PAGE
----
What is Thrower’s Exostosis of the Shoulder?
Thrower’s exostosis of the shoulder, which is also called a Bennett lesion of the shoulder, refers to the calcification in the posterior band of the inferior glenohumeral ligament, which is one of the ligaments that connect the upper arm bone to the shoulder socket. The lesion was first described in professional baseball pitchers by George E. Bennett in 1941. This is more prevalently seen in overhead throwing athletes such as baseball players.
Causes of Thrower’s Exostosis of the Shoulder
A thrower’s exostosis of the shoulder occurs due to a traction injury during the deceleration phase of throwing the baseball. Repetitive minute trauma results in tearing of the ligament off of its glenoid insertion and subsequent reactive calcification.
Thrower’s exostosis can also be associated with intra-articular pathology, especially posterior labral injury and under surface rotator cuff tears, as well as secondary to posterosuperior impingement.
Symptoms of Thrower’s Exostosis of the Shoulder
Thrower’s exostosis of the shoulder may result in the following signs and symptoms:
- Posterior shoulder discomfort during the follow-through phase of the throwing cycle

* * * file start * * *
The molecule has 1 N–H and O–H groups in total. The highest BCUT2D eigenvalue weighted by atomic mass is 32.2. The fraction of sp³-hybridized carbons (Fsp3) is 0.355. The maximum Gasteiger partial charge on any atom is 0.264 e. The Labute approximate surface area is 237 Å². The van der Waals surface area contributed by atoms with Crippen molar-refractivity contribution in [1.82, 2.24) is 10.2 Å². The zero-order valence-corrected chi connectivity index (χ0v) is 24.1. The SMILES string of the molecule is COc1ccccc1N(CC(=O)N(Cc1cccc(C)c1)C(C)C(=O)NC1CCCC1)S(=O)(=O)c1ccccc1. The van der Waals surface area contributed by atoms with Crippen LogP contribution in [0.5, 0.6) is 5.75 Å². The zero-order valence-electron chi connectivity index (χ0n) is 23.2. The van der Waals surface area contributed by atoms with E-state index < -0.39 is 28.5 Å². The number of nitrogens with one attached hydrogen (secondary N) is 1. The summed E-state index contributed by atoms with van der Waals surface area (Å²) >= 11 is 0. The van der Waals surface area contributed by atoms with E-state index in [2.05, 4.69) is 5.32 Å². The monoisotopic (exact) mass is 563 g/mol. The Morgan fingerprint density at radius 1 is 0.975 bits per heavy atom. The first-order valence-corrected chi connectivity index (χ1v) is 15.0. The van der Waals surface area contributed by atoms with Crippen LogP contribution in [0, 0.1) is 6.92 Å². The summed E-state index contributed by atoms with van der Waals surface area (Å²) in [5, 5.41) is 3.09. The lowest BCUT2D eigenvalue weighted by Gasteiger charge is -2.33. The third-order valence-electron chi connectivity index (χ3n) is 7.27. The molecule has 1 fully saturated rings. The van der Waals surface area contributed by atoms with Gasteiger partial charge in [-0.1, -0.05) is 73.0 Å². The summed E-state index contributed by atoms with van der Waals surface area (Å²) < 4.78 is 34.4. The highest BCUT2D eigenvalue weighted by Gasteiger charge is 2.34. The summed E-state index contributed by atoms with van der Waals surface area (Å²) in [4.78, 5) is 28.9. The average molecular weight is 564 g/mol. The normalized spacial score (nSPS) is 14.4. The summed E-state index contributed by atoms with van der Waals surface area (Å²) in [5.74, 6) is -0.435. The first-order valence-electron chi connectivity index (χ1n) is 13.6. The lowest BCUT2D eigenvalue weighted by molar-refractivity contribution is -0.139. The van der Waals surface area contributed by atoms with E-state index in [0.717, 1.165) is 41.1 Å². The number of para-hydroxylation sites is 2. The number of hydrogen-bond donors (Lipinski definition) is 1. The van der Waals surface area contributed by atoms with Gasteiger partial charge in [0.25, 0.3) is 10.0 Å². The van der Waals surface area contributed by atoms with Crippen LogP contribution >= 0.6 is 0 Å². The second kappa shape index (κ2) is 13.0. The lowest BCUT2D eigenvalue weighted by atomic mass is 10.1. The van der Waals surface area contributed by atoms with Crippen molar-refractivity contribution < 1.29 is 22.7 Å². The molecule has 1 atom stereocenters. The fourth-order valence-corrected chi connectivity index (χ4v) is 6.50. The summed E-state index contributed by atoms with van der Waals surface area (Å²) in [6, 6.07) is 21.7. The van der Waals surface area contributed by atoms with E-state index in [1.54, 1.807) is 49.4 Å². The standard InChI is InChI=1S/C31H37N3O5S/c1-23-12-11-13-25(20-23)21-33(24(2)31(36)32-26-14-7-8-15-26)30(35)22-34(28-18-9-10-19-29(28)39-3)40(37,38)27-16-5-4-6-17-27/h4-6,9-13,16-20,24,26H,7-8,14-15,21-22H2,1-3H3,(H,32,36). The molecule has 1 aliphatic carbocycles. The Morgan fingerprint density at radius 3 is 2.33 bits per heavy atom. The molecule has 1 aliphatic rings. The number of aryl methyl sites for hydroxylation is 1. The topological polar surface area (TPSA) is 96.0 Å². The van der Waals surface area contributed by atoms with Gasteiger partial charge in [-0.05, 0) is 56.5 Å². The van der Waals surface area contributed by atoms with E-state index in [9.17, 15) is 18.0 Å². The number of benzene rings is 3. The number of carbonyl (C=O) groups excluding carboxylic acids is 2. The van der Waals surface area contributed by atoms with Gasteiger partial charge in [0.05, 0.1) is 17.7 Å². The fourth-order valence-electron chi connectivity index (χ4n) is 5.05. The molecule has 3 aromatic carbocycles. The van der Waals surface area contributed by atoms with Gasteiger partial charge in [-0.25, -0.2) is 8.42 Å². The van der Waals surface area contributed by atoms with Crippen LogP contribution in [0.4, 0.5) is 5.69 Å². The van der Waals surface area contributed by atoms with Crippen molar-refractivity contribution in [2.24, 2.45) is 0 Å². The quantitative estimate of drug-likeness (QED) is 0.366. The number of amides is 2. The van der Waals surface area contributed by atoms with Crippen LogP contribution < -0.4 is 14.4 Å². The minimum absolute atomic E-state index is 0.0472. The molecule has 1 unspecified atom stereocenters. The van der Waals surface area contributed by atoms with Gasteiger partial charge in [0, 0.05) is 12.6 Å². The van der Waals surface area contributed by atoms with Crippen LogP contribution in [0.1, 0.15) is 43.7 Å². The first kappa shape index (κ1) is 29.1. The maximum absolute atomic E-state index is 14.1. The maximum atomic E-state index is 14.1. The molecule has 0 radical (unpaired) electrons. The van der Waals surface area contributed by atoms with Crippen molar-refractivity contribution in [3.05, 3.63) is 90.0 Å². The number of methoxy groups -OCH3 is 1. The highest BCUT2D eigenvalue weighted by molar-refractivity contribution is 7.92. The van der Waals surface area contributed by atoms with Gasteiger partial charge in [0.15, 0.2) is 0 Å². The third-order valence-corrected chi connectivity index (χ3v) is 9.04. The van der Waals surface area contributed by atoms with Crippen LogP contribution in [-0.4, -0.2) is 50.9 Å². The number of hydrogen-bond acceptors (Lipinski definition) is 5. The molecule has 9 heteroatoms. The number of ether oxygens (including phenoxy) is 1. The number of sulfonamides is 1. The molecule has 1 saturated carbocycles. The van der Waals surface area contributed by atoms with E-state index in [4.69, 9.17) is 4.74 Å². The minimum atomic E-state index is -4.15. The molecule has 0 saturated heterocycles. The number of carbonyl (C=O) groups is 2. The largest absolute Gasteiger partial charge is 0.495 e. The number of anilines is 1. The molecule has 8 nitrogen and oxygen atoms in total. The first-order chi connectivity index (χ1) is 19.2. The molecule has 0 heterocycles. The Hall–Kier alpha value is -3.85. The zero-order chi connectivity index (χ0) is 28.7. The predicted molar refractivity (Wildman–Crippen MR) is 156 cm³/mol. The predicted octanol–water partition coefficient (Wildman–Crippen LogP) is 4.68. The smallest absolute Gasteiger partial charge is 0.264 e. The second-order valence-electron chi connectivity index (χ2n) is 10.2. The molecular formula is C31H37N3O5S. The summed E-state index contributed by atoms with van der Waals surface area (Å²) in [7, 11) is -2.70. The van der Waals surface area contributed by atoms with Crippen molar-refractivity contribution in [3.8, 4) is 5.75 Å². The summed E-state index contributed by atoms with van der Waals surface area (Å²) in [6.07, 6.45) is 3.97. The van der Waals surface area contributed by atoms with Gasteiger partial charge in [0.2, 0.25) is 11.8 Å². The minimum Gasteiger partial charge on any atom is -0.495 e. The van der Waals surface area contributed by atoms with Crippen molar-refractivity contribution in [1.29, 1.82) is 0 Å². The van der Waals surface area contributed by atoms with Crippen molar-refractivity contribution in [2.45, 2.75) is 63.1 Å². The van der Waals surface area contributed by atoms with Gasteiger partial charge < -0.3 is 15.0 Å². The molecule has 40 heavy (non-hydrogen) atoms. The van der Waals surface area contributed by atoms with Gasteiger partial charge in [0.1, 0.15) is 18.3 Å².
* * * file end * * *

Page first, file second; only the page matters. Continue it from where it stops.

- Radiating pain down the posterior upper arm
- Loss of strength in the shoulder and arm
- Scapula pain when using the arm overhead
- Snapping or popping sensation in the shoulder
Diagnosis of Thrower’s Exostosis of the Shoulder
A diagnosis of thrower’s exostosis of the shoulder is based on your symptoms, physical examination and imaging tests such as:
- MRI scan
- X ray
- CT scan
- Bone scan
Management of Thrower’s Exostosis of the Shoulder
Treatment options for thrower’s exostosis of the shoulder will vary based on the severity of the condition. It may include the following options:
- Pain relievers to reduce pain
- Steroid injections to reduce inflammation
- Physical therapy
- Avoiding activities that exacerbate the condition
If conventional methods failed to treat thrower’s exostosis of the shoulder or it is associated with other complications, then your doctor might suggest surgical intervention which may be performed arthroscopically. The goal of surgery is to remove the bony outgrowth and any associated damaged tissues in order to improve range of motion and reduce pain. In some cases, an open surgery approach may be needed, where a larger incision is made to access the affected area.
After the procedure, the patient will need to undergo a rehabilitation program that includes physical therapy to restore strength, flexibility, and range of motion in the affected shoulder. The recovery period may vary depending on the extent of the surgery and the patient's individual healing process, but typically ranges from several weeks to several months.